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Medicaid Crunch

David P. Lind BenchmarkUnder the Affordable Care Act (ACA), Iowa (and all other states) will be making key decisions on whether to expand Medicaid to those who fall within the 100 percent to 133 percent of the federal poverty level (FPL). Currently, Iowa covers about 104,000 Iowans (aged 18-64) under the Medicaid program who qualify up to 100 percent of FPL.

Prior to the Supreme Court decision in June, each state would need to expand Medicaid from 100 percent FPL to 133 FPL, with the federal government paying the entire cost of this expansion from 2014 through 2016 (federal funding will then eventually drop to 90%). The assumption made in the law was that those who were included in the Medicaid expansion would not receive federal tax credits for health insurance because they would be eligible for Medicaid. Only those who fall between 133 – 400 FPL would receive some form of federal subsidy to help pay for health insurance coverage if purchased through a qualified state-based exchange.

However, after the Supreme Court decision, each state can now decide whether to expand Medicaid coverage to those who qualify up to 133 percent FPL. Should Iowa elect to not expand Medicaid coverage, there could be approximately 134,000 residents who are caught between the 100 and 133 percent FPL – who would not be eligible for Medicaid coverage, but presumably receive federal subidies to purchase health insurance through an approved state-based exchange. These numbers are very fluid, by the way, requiring additional analysis:

 David P. Lind Benchmark

By not expanding Medicaid, Iowa health care providers could have more uncompensated care than anticipated, resulting in cost-shifting to those who have private coverage (employer provided plans).  The Supreme Court ruling has caused a hiccup for those residents who fall within the 100 – 133 percent FPL – especially if Iowa elects to not expand Medicaid coverage. This hiccup may affect employers too. Here’s how:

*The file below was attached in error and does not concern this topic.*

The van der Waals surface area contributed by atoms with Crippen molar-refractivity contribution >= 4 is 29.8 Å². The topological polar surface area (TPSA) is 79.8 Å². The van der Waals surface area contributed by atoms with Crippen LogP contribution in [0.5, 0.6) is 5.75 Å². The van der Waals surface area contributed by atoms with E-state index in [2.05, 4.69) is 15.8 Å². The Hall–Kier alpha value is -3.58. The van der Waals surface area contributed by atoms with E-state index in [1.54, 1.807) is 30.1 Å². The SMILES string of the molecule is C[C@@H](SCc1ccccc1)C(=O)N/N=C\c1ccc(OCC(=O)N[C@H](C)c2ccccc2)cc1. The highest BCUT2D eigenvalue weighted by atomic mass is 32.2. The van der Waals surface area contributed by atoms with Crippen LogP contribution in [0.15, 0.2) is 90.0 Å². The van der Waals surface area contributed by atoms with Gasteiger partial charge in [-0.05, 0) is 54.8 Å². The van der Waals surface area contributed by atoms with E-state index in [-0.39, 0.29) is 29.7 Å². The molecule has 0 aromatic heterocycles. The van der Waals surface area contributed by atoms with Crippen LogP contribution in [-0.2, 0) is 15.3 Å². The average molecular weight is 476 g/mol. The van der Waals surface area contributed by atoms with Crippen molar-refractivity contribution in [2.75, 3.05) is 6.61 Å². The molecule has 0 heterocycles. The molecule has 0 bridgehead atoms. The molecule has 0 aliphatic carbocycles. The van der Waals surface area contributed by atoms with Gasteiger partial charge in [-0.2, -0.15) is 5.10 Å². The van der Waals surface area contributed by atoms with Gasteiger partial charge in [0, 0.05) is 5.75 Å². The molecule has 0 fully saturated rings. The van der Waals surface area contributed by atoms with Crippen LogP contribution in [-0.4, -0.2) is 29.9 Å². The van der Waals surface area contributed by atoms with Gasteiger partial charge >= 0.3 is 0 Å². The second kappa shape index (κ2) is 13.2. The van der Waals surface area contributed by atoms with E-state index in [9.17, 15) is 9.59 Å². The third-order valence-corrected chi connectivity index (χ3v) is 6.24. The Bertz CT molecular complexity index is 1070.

Under the health care law, employers with over 50 employees would pay a $3,000 penalty for flunking the 9.5% affordability test – but only if affected employees are eligible for federal premium subsidies to buy health coverage in a state-based health exchange. The health law indicates if the employee is eligible for Medicaid, the employee is not eligible to receive the federal subsidy to buy health coverage through the exchange. The employer in this case would not be liable to pay the $3,000 penalty. However, should the state not expand Medicaid, the employer would need to make sure the employee in the 100 – 133 percent FPL does not pay a premium above 9.5% of their income to qualify for a subsidy. Somewhat confusing, but this is a potential unintended consequence of the state refusing to expand Medicaid eligibility.

Even though we now have the ACA, two age old questions remain:  1) Who pays?, and 2) How much?

 

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